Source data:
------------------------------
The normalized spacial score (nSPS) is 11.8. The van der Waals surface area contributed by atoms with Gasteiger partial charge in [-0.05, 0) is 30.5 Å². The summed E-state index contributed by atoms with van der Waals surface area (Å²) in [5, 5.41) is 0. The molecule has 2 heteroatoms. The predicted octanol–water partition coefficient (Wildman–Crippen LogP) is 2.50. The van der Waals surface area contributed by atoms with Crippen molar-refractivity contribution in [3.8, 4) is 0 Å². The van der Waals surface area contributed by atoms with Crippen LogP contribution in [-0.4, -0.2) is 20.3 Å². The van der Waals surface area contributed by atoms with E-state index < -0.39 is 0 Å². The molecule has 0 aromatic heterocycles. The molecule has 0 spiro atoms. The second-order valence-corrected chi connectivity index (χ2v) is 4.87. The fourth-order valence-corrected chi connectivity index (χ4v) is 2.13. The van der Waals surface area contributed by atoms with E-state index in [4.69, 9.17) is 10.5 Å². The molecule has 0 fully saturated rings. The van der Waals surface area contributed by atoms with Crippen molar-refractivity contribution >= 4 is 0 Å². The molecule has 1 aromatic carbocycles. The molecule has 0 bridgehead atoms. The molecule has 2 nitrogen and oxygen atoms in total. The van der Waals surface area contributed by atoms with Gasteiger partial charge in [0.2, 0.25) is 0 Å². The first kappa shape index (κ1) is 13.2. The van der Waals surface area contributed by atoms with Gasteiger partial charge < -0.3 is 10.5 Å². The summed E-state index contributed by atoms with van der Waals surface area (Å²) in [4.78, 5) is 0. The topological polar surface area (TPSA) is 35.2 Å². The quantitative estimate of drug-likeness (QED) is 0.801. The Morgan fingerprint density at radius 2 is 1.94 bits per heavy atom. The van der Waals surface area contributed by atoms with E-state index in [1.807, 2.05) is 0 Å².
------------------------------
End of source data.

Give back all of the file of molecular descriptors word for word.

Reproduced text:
The normalized spacial score (nSPS) is 11.8. The van der Waals surface area contributed by atoms with Gasteiger partial charge in [-0.05, 0) is 30.5 Å². The summed E-state index contributed by atoms with van der Waals surface area (Å²) in [5, 5.41) is 0. The molecule has 2 heteroatoms. The predicted octanol–water partition coefficient (Wildman–Crippen LogP) is 2.50. The van der Waals surface area contributed by atoms with Crippen molar-refractivity contribution in [3.8, 4) is 0 Å². The van der Waals surface area contributed by atoms with Crippen LogP contribution in [-0.4, -0.2) is 20.3 Å². The van der Waals surface area contributed by atoms with E-state index < -0.39 is 0 Å². The molecule has 0 aromatic heterocycles. The molecule has 0 spiro atoms. The second-order valence-corrected chi connectivity index (χ2v) is 4.87. The fourth-order valence-corrected chi connectivity index (χ4v) is 2.13. The van der Waals surface area contributed by atoms with E-state index in [4.69, 9.17) is 10.5 Å². The molecule has 0 fully saturated rings. The van der Waals surface area contributed by atoms with Crippen molar-refractivity contribution >= 4 is 0 Å². The molecule has 1 aromatic carbocycles. The molecule has 0 bridgehead atoms. The molecule has 2 nitrogen and oxygen atoms in total. The van der Waals surface area contributed by atoms with Gasteiger partial charge in [0.2, 0.25) is 0 Å². The first kappa shape index (κ1) is 13.2. The van der Waals surface area contributed by atoms with Gasteiger partial charge < -0.3 is 10.5 Å². The summed E-state index contributed by atoms with van der Waals surface area (Å²) in [4.78, 5) is 0. The topological polar surface area (TPSA) is 35.2 Å². The quantitative estimate of drug-likeness (QED) is 0.801. The Morgan fingerprint density at radius 2 is 1.94 bits per heavy atom. The van der Waals surface area contributed by atoms with E-state index in [1.807, 2.05) is 0 Å².